13 Engagement

Did you know that students are more likely to learn if they are motivated to do so? It seems obvious, but when we build motivating factors into our courses they help students to learn more deeply. It also helps them to engage and keep up their performance when they are faced with shifting priorities and expectations from the other parts of their lives. 

In the context of learning, motivation influences the direction, persistence, and quality of the learning behaviours in which students engage… As students enter college and gain greater autonomy over what, when, and how they study and learn, motivation plays a crucial role in guiding their behaviours. In addition, because there are many competing goals that vie for their attention, time, and energy, it is crucial to understand what may increase or decrease students’ motivations to pursue specific goals related to learning.

Susan A. Ambrose, 2010

Often, when we think about student motivations, we think about extrinsic motivations. Extrinsic motivation is the external rewards that you receive. Daniel Pink calls these “if/then” rewards. Some of the extrinsic motivators of education are credentialization, bonus points and good grades. These drive students to complete tasks that they may not otherwise want to, but they do not foster a love of learning or a love of a particular discipline.


Learning science suggests that extrinsic motivations are useful in the short term, but are ineffective in the long term. In fact, if we rely too heavily on extrinsic motivations, some students will lose their intrinsic motivation and actually lose interest in a topic they once loved. Intrinsic motivations are incentives to do something because you anticipate you will enjoy the activity on its own terms. It is not about an external benefit but instead is about enjoying the moment and getting lost in the work. Many of us choose to become academics because of our intrinsic love of our subject matter— we get totally caught up in the nuances of our discipline because the discipline itself excites us.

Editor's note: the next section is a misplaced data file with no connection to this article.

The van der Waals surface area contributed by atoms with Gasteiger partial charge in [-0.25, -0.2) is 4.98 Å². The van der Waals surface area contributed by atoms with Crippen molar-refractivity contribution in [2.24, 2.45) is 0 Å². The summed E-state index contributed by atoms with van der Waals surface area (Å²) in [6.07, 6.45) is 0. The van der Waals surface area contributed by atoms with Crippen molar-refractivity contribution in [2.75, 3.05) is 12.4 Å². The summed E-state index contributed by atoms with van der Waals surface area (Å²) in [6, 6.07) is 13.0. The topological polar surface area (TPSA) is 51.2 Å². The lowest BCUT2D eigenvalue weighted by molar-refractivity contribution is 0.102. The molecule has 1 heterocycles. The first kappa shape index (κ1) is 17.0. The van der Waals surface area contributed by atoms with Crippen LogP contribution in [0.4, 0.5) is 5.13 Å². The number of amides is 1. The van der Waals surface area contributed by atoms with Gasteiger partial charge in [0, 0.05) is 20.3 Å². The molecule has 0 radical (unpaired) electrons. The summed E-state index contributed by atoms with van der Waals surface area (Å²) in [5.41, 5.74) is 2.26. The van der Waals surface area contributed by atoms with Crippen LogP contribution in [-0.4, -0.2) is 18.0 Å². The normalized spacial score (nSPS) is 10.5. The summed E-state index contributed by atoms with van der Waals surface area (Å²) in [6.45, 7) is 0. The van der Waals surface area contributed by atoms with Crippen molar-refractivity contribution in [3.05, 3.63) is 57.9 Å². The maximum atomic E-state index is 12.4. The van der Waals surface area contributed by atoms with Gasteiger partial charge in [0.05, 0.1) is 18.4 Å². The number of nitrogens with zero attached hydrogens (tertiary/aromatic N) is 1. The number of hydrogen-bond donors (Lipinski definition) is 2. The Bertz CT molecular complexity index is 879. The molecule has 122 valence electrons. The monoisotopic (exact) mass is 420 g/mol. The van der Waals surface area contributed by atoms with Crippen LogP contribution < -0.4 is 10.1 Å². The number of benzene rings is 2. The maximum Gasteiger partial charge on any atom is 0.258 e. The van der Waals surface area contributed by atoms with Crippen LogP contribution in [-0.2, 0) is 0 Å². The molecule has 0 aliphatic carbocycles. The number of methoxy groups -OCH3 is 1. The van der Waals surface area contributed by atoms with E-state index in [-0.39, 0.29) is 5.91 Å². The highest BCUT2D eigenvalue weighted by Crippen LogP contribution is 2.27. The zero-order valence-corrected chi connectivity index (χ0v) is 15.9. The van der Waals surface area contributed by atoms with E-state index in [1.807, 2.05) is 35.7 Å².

This is why intrinsic motivations are important to consider when building your course. Intrinsic motivation can also be linked to mastery. When students are internally driven to do something because they really see the value in it, then they are far more likely to put effort into achieving mastery.


Watch this short video to learn more about motivation:

Video: “Daniel Pink – Motivation” can be found online at: https://www.youtube.com/watch?v=wZySf0NQUP0


Here is a variety of teaching approaches that support student well being and increase their intrinsic motivation: http://unistudentwellbeing.edu.au/teaching-practice/support/



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